June 2015: Journal of Neurosurgery. Pediatrics
Saima Sadiq, Syed Muhammmad Faiq, Muhammad Khalid Idrees
OBJECTIVE: To find the frequency and types of spinal dysraphism in patients presenting with neurogenic bladder dysfunction. METHODS: The cross-sectional study was conducted at the Sindh Institute of Urology and Transplantation, Karachi, from February to September 2011, and comprised patients of either gender 5-15 years of age with neurogenic bladder suspected to be due to lumbosacral dysraphism. They all had magnetic resonance imaging of lumbosacral spine. All images were reviewed by an experienced radiologist and patients were diagnosed as having spinal dysraphism and were categorised according to the radiological features...
May 2015: JPMA. the Journal of the Pakistan Medical Association
Khaled M Krisht, Michael Karsy, Wilson Z Ray, Andrew T Dailey
Seven cases of adult spinal vascular malformations presenting in conjunction with spinal dysraphism have been reported in the literature. Two of these involved male patients with a combined dural arteriovenous fistula (DAVF) and lipomyelomeningocele. The authors present the third case of a patient with an extraspinal DAVF and associated lipomyelomeningocele in a lumbosacral location. A 58-year-old woman with rapid decline in bilateral motor function 10 years after a prior L4-5 laminectomy and cord detethering for diagnosed tethered cord underwent magnetic resonance imaging showing evidence of persistent cord tethering and a lipomyelomeningocele...
2015: Case Reports in Neurological Medicine
Marcio Augusto Averbeck, Helmut Madersbacher
OBJECTIVES: To systematically review the long-term urological follow-up strategies for patients with neurogenic lower urinary tract dysfunction (NLUTD), focusing on three main groups of neurological diseases: (i) spinal cord injuries, (ii) spinal dysraphism, and (iii) multiple sclerosis. PATIENTS AND METHODS: Data acquisition comprised electronic search on the Medical Literature Analysis and Retrieval System Online (MEDLINE) database and the EMBASE database in August 2014 to retrieve English language studies...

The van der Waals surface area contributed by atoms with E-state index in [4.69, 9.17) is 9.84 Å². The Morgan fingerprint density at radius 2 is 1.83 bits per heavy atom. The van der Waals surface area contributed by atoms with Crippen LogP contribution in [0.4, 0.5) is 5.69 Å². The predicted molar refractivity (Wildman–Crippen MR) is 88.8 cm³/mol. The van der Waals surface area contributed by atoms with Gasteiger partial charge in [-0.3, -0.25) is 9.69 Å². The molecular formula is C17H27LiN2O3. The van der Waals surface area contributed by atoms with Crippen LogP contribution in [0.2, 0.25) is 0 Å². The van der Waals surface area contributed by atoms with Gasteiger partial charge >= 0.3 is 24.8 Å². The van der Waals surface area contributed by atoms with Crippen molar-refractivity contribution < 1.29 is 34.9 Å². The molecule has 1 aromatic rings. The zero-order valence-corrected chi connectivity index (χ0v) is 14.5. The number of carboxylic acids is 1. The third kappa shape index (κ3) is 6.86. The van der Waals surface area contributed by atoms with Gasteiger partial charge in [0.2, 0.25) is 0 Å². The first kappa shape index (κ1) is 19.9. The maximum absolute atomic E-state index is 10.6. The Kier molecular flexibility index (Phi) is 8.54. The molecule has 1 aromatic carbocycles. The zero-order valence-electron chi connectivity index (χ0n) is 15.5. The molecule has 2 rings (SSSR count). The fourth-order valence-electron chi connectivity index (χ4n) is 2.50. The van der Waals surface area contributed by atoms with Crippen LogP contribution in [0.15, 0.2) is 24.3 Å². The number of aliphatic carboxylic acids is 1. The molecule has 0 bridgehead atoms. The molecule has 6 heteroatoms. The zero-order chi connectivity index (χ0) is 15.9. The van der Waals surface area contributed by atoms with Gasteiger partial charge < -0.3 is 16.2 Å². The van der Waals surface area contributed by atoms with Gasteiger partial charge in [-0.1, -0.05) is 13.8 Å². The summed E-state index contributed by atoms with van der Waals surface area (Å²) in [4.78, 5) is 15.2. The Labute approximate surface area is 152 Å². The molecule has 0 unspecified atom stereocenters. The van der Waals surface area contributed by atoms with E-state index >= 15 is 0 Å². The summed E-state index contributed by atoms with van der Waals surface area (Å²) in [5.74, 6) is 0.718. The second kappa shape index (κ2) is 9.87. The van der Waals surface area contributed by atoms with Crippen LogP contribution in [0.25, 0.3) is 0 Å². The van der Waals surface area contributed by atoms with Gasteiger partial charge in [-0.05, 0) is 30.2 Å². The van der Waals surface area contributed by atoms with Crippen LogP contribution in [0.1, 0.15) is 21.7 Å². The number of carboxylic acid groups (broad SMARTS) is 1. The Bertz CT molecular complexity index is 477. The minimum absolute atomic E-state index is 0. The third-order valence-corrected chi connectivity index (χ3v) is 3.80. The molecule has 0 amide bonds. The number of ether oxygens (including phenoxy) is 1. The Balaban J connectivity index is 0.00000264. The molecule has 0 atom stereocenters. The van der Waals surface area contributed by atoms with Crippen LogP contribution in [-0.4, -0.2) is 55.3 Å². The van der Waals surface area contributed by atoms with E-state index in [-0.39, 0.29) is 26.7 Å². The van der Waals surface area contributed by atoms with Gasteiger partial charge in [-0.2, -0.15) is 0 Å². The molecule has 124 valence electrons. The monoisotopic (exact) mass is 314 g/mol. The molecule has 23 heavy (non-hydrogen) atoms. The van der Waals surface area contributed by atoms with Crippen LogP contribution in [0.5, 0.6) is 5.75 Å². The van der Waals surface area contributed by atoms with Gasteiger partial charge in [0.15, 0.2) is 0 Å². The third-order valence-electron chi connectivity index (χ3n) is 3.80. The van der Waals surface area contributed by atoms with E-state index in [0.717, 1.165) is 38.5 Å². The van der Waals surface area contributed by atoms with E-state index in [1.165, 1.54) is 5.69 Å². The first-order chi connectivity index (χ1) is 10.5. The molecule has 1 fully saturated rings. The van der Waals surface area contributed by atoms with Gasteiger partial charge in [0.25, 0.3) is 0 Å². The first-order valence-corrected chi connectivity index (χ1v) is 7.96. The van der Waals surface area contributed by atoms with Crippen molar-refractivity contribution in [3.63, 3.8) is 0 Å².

April 2015: BJU International
Devon C Snow-Lisy, Elizabeth B Yerkes, Earl Y Cheng
PURPOSE: We review the current literature regarding urological management of spina bifida from prenatal diagnosis to adulthood. MATERIALS AND METHODS: We searched MEDLINE(®), EMBASE(®) and PubMed(®) for English articles published through December 2014 using search terms "spina bifida," "spinal dysraphism" and "bladder." Based on review of titles and abstracts, 437 of 1,869 articles were identified as addressing topics related to open spina bifida in pediatric patients, or long-term or quality of life outcomes in adults with spina bifida...
August 2015: Journal of Urology
D J Chalmers, A Bielsky, T T Wild, G L Siparsky, D T Wilcox
OBJECTIVE: While many options for postoperative analgesia are available to the general patient population, choices are limited for individuals with spinal dysraphism. We hypothesized that the use of continuous local anesthetic infusion following major reconstruction of the lower urinary tract in children with spina bifida would significantly decrease need for opiate use, while maintaining adequate pain control. MATERIALS AND METHODS: Children with spina bifida who underwent major reconstruction of the lower urinary tract at Children's Hospital Colorado were identified from January, 2003 through January, 2013 were identified...
April 2015: Journal of Pediatric Urology